A group of men off the coast of Southern California landed a massive shark and it could be a history-making catch.

By Anh Do, Kate Mather and Joe Mozingo, Los Angeles Times

"Yeehaw!" the sportfishermen yelled when they saw the fins slice the gray channel water off Huntington Beach.

The chum of chopped mackerel and sardines had worked. The fight was on — and so were the cameras.

The six men had motored out in the June gloom Monday morning for more than a day of fun. They were filming a reality show called "The Professionals" for the Outdoor Channel.

The way they tell it, they hooked a giant mako and Jason Johnston, from Mesquite, Texas, got in the pole harness to reel it in. He grunted and slipped and slid for 2 1/2 hours as the shark ran the line out almost a mile, thrashing and jumping 20 feet in the air. They finally pulled it to the side of the boat, the Breakaway, and tied it up with a steel cable.

By the time they hauled it to Huntington Harbour and had it weighed at a processing plant in Gardena, they realized they appeared to have broken a record for the largest mako to be caught by line, 1,323.5 pounds.

The men posed next to the cobalt blue fish and opened its jaws, revealing its dagger-sharp rows of teeth to the cameras. They breathlessly recounted how, if anything went wrong, they would have ended up as "lunch" or "at the bottom of the sea."

Johnston, 40, described it to one television reporter as "a gigantic nightmare looking to reap horrible terror on anything it comes across."

One of Earth's most ancient and mythologized creatures still manages to stir humans' imaginations, scratching that atavistic urge to bring in a monster. But even before it became clear that the catch was for a reality show, plenty of people wondered why they really had to kill such a magnificent animal.

Wouldn't just pulling it close and photographing it have been enough?

Ben Ahadpour, who owns the marina the fisherman left from, said the captain of the boat, Matt Potter, 33, of Huntington Beach, knew the dock rules prohibited bringing in sharks.

"He shouldn't have done that," Ahadpour said. "They could have done a catch and release. They can bring it up close, take a picture and let the shark go. But I guess they're so excited about their catch and getting his two minutes of fame."

David McGuire, the director of Shark Stewards, a Bay Area nonprofit that advocates for the protection of sharks, said he was shocked.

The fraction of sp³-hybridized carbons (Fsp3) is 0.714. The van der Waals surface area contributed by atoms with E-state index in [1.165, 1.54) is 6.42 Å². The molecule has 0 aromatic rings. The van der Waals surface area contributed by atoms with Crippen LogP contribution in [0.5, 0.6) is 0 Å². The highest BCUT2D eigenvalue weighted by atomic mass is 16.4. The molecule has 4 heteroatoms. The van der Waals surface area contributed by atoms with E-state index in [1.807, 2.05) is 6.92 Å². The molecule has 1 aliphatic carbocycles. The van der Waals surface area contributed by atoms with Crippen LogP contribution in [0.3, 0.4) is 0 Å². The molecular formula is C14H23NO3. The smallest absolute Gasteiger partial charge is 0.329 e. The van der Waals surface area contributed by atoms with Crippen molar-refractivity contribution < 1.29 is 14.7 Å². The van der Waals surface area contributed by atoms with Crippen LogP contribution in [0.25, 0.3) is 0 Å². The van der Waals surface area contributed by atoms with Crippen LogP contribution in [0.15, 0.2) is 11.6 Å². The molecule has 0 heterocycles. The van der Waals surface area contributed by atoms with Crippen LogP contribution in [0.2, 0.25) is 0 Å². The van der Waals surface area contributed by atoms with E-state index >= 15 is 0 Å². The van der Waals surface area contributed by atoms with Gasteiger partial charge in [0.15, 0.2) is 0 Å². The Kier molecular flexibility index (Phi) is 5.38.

"It's really something you see more in Florida than in California, where we have more of a conservation ethic," he said. "People should be viewing these sharks as wonderful animals that are important to the ocean and admiring how beautiful they are."

He lamented that so many shows about sharks continue to evoke Jaws-like terror rather than science. "These kind of reality shows are not reality. The reality is we're overfishing sharks, and this macho big-game attitude should be a relic of the past."

Keith Poe, a sportfisherman who tags and releases sharks for conservationists, said that most anglers are releasing sharks these days, but might keep a potential record-breaker .

Biggest sharks caught

The 1,323.5-pound-plus mako shark caught off the coast of Huntington Beach could break a world record. Current record-holders of select shark species:

Type World record Location taken Date Calif. record
White 2,664 lbs. Ceduna, Australia 1959 NA
Mako 1,221 lbs. Chatham, Mass. 2001 1,098 bs., 12 oz.
Thresher 767 lbs., 3 oz. Bay of Islands, New Zealand 1983 575 lbs.
Blue 528 lbs. Montauk, N.Y. 2001 258 lbs., 8 oz.

Sources: Calif. Dept. of Fish and Game; International Game Fish Assn. Graphics reporting by Julie Sheer

Los Angeles Times

"I wouldn't keep it, but the general sportfishing community would say it's acceptable," Poe said.

Potter, whose nickname is "Mako Matt," doesn't buy any of the criticism, adding that he unloaded the shark at a public dock — not the marina. "It's just like any other fishing. The state limit for mako is two per person per day."

He said he had five passengers out for three days and kept only the big shark. And he said he did not break the marina's rules because he used the public docks.

Jack Vitek, the world records coordinator for the International Game Fish Assn., said the catch was "enormous."